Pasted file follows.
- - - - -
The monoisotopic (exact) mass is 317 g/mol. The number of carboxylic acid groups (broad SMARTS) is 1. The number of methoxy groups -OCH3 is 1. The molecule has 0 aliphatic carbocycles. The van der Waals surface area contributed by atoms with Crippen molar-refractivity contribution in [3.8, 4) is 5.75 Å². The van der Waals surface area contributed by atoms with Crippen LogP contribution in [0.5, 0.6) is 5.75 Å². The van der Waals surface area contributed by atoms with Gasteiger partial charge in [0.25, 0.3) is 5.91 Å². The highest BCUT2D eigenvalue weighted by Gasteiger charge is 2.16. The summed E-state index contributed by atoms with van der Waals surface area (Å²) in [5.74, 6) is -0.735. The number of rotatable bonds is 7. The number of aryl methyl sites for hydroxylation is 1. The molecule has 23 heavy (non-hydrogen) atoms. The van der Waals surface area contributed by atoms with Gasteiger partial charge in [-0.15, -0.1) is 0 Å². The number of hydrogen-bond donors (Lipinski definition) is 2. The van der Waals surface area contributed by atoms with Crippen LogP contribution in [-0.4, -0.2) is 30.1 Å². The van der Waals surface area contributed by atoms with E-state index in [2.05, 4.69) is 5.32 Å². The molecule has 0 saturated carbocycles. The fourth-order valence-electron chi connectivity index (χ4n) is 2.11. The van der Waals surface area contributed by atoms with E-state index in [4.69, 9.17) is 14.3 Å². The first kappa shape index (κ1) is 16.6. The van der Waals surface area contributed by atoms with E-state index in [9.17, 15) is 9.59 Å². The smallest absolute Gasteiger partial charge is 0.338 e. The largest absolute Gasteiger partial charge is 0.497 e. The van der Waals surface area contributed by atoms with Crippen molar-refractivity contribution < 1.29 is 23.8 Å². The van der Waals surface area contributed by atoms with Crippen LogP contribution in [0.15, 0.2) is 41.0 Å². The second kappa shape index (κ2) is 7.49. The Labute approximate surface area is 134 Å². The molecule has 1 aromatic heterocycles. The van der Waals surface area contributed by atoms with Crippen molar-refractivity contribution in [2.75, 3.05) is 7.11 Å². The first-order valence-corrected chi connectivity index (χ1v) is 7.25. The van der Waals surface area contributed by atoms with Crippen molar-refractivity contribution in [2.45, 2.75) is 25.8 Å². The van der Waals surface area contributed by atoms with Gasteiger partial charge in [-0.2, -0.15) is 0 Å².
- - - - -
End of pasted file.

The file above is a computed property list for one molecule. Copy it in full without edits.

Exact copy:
The monoisotopic (exact) mass is 317 g/mol. The number of carboxylic acid groups (broad SMARTS) is 1. The number of methoxy groups -OCH3 is 1. The molecule has 0 aliphatic carbocycles. The van der Waals surface area contributed by atoms with Crippen molar-refractivity contribution in [3.8, 4) is 5.75 Å². The van der Waals surface area contributed by atoms with Crippen LogP contribution in [0.5, 0.6) is 5.75 Å². The van der Waals surface area contributed by atoms with Gasteiger partial charge in [0.25, 0.3) is 5.91 Å². The highest BCUT2D eigenvalue weighted by Gasteiger charge is 2.16. The summed E-state index contributed by atoms with van der Waals surface area (Å²) in [5.74, 6) is -0.735. The number of rotatable bonds is 7. The number of aryl methyl sites for hydroxylation is 1. The molecule has 23 heavy (non-hydrogen) atoms. The van der Waals surface area contributed by atoms with Gasteiger partial charge in [-0.15, -0.1) is 0 Å². The number of hydrogen-bond donors (Lipinski definition) is 2. The van der Waals surface area contributed by atoms with Crippen LogP contribution in [-0.4, -0.2) is 30.1 Å². The van der Waals surface area contributed by atoms with E-state index in [2.05, 4.69) is 5.32 Å². The molecule has 0 saturated carbocycles. The fourth-order valence-electron chi connectivity index (χ4n) is 2.11. The van der Waals surface area contributed by atoms with E-state index in [4.69, 9.17) is 14.3 Å². The first kappa shape index (κ1) is 16.6. The van der Waals surface area contributed by atoms with E-state index in [9.17, 15) is 9.59 Å². The smallest absolute Gasteiger partial charge is 0.338 e. The largest absolute Gasteiger partial charge is 0.497 e. The van der Waals surface area contributed by atoms with Crippen molar-refractivity contribution < 1.29 is 23.8 Å². The van der Waals surface area contributed by atoms with Crippen LogP contribution in [0.15, 0.2) is 41.0 Å². The second kappa shape index (κ2) is 7.49. The Labute approximate surface area is 134 Å². The molecule has 1 aromatic heterocycles. The van der Waals surface area contributed by atoms with Crippen molar-refractivity contribution in [2.75, 3.05) is 7.11 Å². The first-order valence-corrected chi connectivity index (χ1v) is 7.25. The van der Waals surface area contributed by atoms with Crippen molar-refractivity contribution in [2.45, 2.75) is 25.8 Å². The van der Waals surface area contributed by atoms with Gasteiger partial charge in [-0.2, -0.15) is 0 Å².